| The School of Foreign Languages has grown out of the former Foreign Languages Teaching and Research Division of the Department of Basic Courses. In 2001, the Division became the Department of Foreign Languages, and then in no more than two years developed rapidly into a distinctive School of the University.
The rapid development of the School is primarily attributed to its successful way of administering, the excellent tradition of learning, and the diligent work by its well experienced and highly devoted staff. Presently, there are 80 employees, including 69 full-time teachers, among whom 13 hold an advanced qualification and 57 an MA degree. Besides, the School employs on a perennial basis eight overseas teachers and professionals and four domestically renowned professors. Starting to enroll undergraduates in 2000, the School has now expanded to a scale of nearly 800 regular students.
The School is made up of three departments (the Department of English Linguistics and Literature, the Department of Japanese Linguistics and Literature, and the Department of College English Teaching) and an institute for the research of foreign languages and cultures. It offers two undergraduate teaching programs, namely English Linguistics and Literature and Japanese Linguistics and Literature, the former of which is one of the University's key undergraduate programs and disciplines.
The School attaches great importance to the quality of education and has refined a mechanism for the cultivation of virtues by focusing on "inter-grade instruction". As a result of the meticulous style of teaching management and learning guidance, great progress has been witnessed in students' achievements in various tests and contests. The percentages of the English majors passing the TEM-4 and TEM-8 tests have both remained 30 points above the state level in the past several years, and those of the Japanese majors passing their Grade 1 and Grade 2 tests and the CET-4 test have also increased annually. The School also attends to having a series of extra-curricular activities organized, such as course contests, morning reading, the Christmas English Party, and various special trainings. This has significantly contributed to the students' excellent performances in various contests, such as the National English Contest for College Students, the CCTV Cup National English Speech Contest for College Students, and the Sino-Japan Exchange Writing Contest. This mechanism of talent cultivation is fully approved by the society, which has been evidenced by the high employment rate of 95.2% in 2009 and 98.3% in 2010.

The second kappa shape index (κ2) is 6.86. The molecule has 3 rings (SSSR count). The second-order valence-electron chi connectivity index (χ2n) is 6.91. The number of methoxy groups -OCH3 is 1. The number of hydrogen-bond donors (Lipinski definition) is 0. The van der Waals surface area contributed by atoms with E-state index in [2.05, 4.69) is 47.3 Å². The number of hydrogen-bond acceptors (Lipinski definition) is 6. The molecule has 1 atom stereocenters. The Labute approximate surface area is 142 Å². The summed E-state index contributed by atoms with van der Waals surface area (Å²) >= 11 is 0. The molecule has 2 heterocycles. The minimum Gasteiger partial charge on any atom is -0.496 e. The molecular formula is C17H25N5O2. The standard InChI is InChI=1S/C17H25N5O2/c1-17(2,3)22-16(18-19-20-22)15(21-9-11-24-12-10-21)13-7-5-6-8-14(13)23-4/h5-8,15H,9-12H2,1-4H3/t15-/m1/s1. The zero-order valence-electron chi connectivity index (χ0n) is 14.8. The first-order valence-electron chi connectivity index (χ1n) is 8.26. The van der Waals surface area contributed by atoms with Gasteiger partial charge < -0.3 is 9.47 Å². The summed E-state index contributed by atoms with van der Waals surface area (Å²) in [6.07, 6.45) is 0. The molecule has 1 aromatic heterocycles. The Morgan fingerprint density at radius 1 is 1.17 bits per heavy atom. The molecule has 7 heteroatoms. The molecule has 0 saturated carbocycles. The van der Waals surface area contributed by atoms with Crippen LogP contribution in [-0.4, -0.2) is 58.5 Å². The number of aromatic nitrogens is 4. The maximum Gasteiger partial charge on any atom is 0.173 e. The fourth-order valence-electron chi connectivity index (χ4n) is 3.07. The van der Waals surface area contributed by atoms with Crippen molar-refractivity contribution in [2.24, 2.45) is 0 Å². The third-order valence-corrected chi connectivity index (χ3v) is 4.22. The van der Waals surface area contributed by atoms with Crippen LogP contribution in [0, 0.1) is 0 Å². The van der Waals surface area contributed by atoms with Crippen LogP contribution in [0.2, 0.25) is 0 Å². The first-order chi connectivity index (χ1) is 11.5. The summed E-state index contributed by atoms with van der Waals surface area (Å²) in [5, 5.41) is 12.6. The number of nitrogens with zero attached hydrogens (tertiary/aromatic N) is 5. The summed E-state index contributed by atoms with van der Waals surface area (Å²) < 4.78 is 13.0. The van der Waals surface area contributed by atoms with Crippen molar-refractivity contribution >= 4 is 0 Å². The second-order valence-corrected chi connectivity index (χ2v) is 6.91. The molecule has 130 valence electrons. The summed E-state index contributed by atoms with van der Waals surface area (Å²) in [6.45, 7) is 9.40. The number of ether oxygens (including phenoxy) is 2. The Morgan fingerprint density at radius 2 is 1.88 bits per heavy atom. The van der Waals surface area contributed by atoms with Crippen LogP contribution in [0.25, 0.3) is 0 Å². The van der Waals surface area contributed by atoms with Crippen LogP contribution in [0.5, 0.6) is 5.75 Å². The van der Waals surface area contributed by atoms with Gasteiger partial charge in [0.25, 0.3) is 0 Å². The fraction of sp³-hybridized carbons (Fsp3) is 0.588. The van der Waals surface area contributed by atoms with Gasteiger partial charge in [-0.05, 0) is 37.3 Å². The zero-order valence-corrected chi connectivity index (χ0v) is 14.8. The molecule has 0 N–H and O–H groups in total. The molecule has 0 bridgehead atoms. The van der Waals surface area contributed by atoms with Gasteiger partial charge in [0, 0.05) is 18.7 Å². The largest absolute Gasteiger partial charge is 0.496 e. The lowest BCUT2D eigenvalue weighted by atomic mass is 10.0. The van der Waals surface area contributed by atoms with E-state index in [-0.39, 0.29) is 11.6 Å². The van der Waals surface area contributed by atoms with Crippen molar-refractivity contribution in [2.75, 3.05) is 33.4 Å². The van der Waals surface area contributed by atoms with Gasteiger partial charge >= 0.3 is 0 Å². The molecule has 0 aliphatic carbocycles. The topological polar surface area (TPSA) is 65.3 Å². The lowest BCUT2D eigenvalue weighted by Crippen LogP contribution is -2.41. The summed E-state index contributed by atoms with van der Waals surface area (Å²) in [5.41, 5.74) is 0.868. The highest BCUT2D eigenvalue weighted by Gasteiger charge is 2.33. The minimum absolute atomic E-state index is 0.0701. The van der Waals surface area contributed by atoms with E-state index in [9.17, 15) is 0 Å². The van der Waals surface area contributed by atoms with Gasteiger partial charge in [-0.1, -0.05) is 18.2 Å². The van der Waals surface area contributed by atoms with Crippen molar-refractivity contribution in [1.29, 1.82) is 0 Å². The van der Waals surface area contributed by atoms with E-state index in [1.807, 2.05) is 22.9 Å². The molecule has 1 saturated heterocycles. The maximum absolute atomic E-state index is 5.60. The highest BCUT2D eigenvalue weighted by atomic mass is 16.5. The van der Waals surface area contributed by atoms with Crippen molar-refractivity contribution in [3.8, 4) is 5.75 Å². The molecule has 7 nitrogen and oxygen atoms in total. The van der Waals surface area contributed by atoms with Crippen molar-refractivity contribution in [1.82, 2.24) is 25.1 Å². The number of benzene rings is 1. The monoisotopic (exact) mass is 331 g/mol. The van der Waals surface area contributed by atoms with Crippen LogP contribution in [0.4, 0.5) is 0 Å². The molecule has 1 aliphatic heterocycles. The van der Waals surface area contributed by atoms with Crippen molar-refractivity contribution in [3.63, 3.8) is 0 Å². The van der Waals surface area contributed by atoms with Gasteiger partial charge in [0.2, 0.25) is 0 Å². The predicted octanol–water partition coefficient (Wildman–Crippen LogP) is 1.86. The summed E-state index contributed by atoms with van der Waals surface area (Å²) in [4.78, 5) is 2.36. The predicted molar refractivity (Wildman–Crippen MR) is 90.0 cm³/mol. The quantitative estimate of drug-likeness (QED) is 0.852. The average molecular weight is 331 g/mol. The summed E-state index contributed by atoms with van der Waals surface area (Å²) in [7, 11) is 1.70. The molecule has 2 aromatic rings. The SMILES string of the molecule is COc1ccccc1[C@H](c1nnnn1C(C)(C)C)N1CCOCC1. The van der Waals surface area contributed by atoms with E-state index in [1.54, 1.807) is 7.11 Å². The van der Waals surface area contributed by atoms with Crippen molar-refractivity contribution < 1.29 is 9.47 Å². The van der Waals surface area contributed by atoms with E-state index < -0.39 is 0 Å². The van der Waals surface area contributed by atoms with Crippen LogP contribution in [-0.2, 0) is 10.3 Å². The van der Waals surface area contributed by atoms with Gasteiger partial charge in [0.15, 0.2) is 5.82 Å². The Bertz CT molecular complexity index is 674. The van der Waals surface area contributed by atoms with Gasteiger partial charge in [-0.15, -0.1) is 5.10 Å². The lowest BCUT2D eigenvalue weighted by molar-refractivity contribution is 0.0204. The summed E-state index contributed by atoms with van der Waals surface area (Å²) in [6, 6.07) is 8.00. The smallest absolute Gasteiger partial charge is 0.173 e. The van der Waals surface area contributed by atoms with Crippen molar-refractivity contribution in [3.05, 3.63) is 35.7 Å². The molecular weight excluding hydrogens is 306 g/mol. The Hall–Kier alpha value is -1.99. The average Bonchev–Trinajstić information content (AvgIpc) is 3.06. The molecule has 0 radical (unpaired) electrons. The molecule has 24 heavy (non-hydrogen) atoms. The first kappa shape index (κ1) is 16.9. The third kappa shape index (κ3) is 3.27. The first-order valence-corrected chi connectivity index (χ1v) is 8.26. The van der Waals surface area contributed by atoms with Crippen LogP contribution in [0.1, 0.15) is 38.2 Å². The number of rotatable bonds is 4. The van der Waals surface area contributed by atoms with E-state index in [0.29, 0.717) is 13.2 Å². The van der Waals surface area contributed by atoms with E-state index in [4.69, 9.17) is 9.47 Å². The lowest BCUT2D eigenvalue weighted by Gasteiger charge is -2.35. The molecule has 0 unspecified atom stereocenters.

Besides its focus on teaching and learning, the School also makes painstaking efforts to promote scientific research and has in recent years seen the achievement of 9 provincial projects, 28 bureau-level and over 100 university-funded projects, as well as 30 projects in education reform. The staff has published more than 100 scholarly papers (55 in key Chinese journals and 25 in journals of the CSSCI source), 22 monographs, coursebooks and references, and also over 30 papers on education reform.
With an input of 5.45 million yuan, the School has been equipped with modern teaching facilities and primarily achieved the digitalization of all its classrooms. Moreover, it possesses 11 language labs of various kinds, 2 satellite TV systems, a system for audio-visual editing and also a broadcasting system. The formation of a well-structured, multi-functional, and resource abundant base for foreign languages cultivation, which was recognized by Zhejiang Department of Education as a provincial exemplar center for teaching practice, constitutes a sound platform for the teaching reform of the whole university.
Connected online with the library of the University under the same digitized system of management, the School library holds an E-reading room and a rich collection of resources, with more than 15,000 books, 1,500 CDs and VCDs, 75 newspapers and magazines, and 23 overseas journals, easily accessible to the teachers and students.
The School also pays much attention to the exchange and cooperation with foreign universities in order to continuously promote the process of internationalized education, by inviting experts from America, Britain, Canada and Japan to teach and give lectures, and sending its leading teachers abroad for further education. At present, a quarter of its teachers have the experience of studying abroad. The School has also successfully initiated a student exchange project with some foreign universities, to enable its distinguished students to study there with the public fund.
Under the national guidance for education, the School has steadfastly adhered to the principle of transmitting knowledge and developing personality, and strived to promote the quality of cultivation by means of continuous teaching research and reform, for the ultimate purpose of serving the economic and social progress of the country.